You’ve always been a stylish individual. Does the look go hand in hand with the music?

    I’m not an Elvis Presley gold lame suit guy but I like to be nicely dressed. I saw Spurs manager Mauricio Pochettino wearing a top like mine and I thought, yeah, looks good. It’s really important when you get older that you don’t try and dress young. You’ve got to be fresh. I look at Charlie Watts – the man’s stylish. I love Charlie. Mick Jagger… mmm, not so sure. Don’t get me wrong. I have done some Wally things in my time, There was “Jumpergate”, when The Truth turned up in these jumpers… that was a big mistake.

    There was a time at Nine Below Zero gigs when half of the audience would be dressed like you; narrow jeans, suede Chelsea boots, leather box jacket with a Fred Perry underneath.

    Yeah, that jacket, I got it on the Kings Road; what was the name of that market? Kensington Market. I use to get a lot of things from Crampton Clothing in the Old Kent Road, opposite the Thomas A Becket. It was all ‘Dead Man’s Gear’ when you think about it. We’d be picking up suits for £1.50, and shirts for 20 pence.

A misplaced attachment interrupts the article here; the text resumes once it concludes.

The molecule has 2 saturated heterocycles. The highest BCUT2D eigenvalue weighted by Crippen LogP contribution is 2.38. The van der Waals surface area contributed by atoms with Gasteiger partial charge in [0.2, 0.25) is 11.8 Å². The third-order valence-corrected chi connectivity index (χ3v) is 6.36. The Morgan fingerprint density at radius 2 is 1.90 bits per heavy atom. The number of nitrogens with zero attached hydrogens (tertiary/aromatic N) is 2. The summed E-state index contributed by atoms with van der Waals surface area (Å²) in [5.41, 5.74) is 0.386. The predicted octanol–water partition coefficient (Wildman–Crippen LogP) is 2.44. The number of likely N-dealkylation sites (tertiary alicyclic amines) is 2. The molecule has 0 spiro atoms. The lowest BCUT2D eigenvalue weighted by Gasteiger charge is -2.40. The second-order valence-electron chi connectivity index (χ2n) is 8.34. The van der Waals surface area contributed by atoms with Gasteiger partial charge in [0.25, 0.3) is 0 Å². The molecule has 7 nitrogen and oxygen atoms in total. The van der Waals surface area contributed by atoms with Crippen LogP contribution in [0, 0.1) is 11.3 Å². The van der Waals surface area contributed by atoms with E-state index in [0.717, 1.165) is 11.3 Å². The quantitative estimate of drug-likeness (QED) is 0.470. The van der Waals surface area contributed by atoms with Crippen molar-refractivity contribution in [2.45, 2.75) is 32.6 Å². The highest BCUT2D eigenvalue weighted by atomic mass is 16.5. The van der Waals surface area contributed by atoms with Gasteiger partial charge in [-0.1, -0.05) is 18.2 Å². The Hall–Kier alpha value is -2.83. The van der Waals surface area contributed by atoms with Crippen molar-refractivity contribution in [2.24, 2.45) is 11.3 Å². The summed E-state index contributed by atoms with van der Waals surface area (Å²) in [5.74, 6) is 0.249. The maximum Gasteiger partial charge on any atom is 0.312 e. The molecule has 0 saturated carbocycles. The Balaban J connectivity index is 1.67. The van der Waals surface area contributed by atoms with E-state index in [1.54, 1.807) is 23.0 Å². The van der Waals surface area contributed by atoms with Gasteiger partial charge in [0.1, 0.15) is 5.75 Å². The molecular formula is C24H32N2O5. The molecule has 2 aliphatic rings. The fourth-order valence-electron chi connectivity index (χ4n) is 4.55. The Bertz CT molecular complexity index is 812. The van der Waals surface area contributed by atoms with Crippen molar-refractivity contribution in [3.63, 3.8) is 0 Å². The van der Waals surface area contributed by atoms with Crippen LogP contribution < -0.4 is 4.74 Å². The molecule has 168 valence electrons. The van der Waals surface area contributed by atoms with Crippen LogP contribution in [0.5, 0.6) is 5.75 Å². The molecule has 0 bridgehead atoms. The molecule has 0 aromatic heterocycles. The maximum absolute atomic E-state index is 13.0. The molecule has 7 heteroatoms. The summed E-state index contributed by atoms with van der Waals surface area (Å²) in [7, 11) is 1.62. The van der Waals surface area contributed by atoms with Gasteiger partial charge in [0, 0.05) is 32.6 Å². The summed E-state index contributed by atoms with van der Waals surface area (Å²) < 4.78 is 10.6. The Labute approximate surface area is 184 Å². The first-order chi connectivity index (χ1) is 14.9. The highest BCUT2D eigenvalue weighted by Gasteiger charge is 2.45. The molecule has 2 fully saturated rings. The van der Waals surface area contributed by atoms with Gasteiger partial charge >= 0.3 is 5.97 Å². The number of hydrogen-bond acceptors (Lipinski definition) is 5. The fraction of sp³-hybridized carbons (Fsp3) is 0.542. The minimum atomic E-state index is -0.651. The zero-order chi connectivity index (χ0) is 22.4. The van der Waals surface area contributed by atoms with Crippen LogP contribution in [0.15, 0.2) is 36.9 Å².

In 1981 we played with The Jam, on the back of a lorry at a CND rally. I’ve still got the CND magazine with us on the front. I had a Tootal scarf on; white jeans and a maroon and white polka dot; a classic scarf.

    Can you remember the first time your Mum and Dad let you buy your own clothes?

    Yeah, I was thirteen; My Mum and dad took me to Mr Carnaby in Carnaby Street. I was desperate. I bought a purple zipped up turtle-neck. I really wish turtle-necks would come back. I’ve said to Smedley’s… I can’t get a Smedley turtle-neck; they’ve stopped doing them.

    What’s next for you?

    Lots to be done. We’re going to do the Squeeze tour. I’m really looking forward to it, ‘cause I think a lot of fans have bought into the two bands together. Obviously Squeeze have sold the tickets but I’m getting a good feel for that.

    I must record the 8-piece band live. Then it will be the Nine Below Zero 40th anniversary in 2019. I’m just writing a new album for that. Dave Cairns and I are talking about some dual gigs with Secret Affair and The Truth. They’ll be some gigs with From The Jam and The Truth. And me and Mark are doing the duo, so… I feel energised, I feel fresh. Lots to do still. As long as our manager rings me up and says people want to book the band we can continue.

     

    Nine Below Zero are on tour with Squeeze throughout November. Ticket details at http://www.ninebelowzero.com/tour

    13 Shades Of Blue and all other Nine Below Zero albums are available at http://www.ninebelowzero.com/store

    The Truth: A Step In The Right Direction 3CD Set is available at www.cherryred.co.uk